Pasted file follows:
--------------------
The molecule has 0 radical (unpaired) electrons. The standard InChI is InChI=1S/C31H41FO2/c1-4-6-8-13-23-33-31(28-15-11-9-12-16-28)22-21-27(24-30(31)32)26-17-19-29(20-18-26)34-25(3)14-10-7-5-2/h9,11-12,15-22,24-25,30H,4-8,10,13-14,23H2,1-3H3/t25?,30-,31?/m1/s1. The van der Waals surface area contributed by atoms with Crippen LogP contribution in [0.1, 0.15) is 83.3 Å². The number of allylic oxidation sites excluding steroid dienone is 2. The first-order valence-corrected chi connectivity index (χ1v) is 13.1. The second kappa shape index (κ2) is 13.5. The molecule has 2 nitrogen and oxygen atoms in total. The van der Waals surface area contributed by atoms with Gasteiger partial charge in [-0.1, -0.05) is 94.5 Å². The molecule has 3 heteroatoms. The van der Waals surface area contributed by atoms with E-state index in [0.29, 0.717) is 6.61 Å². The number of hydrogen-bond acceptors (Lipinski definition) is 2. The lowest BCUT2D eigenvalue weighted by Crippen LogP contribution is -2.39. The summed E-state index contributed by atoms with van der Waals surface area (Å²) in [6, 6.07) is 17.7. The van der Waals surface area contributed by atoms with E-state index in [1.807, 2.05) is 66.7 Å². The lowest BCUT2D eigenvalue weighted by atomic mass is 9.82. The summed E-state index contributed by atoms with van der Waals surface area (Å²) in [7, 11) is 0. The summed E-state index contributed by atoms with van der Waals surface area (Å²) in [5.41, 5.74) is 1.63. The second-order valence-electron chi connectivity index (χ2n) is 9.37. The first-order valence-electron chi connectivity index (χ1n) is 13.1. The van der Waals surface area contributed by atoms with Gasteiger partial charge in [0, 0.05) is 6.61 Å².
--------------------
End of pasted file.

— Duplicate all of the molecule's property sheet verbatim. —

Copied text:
The molecule has 0 radical (unpaired) electrons. The standard InChI is InChI=1S/C31H41FO2/c1-4-6-8-13-23-33-31(28-15-11-9-12-16-28)22-21-27(24-30(31)32)26-17-19-29(20-18-26)34-25(3)14-10-7-5-2/h9,11-12,15-22,24-25,30H,4-8,10,13-14,23H2,1-3H3/t25?,30-,31?/m1/s1. The van der Waals surface area contributed by atoms with Crippen LogP contribution in [0.1, 0.15) is 83.3 Å². The number of allylic oxidation sites excluding steroid dienone is 2. The first-order valence-corrected chi connectivity index (χ1v) is 13.1. The second kappa shape index (κ2) is 13.5. The molecule has 2 nitrogen and oxygen atoms in total. The van der Waals surface area contributed by atoms with Gasteiger partial charge in [-0.1, -0.05) is 94.5 Å². The molecule has 3 heteroatoms. The van der Waals surface area contributed by atoms with E-state index in [0.29, 0.717) is 6.61 Å². The number of hydrogen-bond acceptors (Lipinski definition) is 2. The lowest BCUT2D eigenvalue weighted by Crippen LogP contribution is -2.39. The summed E-state index contributed by atoms with van der Waals surface area (Å²) in [6, 6.07) is 17.7. The van der Waals surface area contributed by atoms with E-state index in [1.807, 2.05) is 66.7 Å². The lowest BCUT2D eigenvalue weighted by atomic mass is 9.82. The summed E-state index contributed by atoms with van der Waals surface area (Å²) in [7, 11) is 0. The summed E-state index contributed by atoms with van der Waals surface area (Å²) in [5.41, 5.74) is 1.63. The second-order valence-electron chi connectivity index (χ2n) is 9.37. The first-order valence-electron chi connectivity index (χ1n) is 13.1. The van der Waals surface area contributed by atoms with Gasteiger partial charge in [0, 0.05) is 6.61 Å².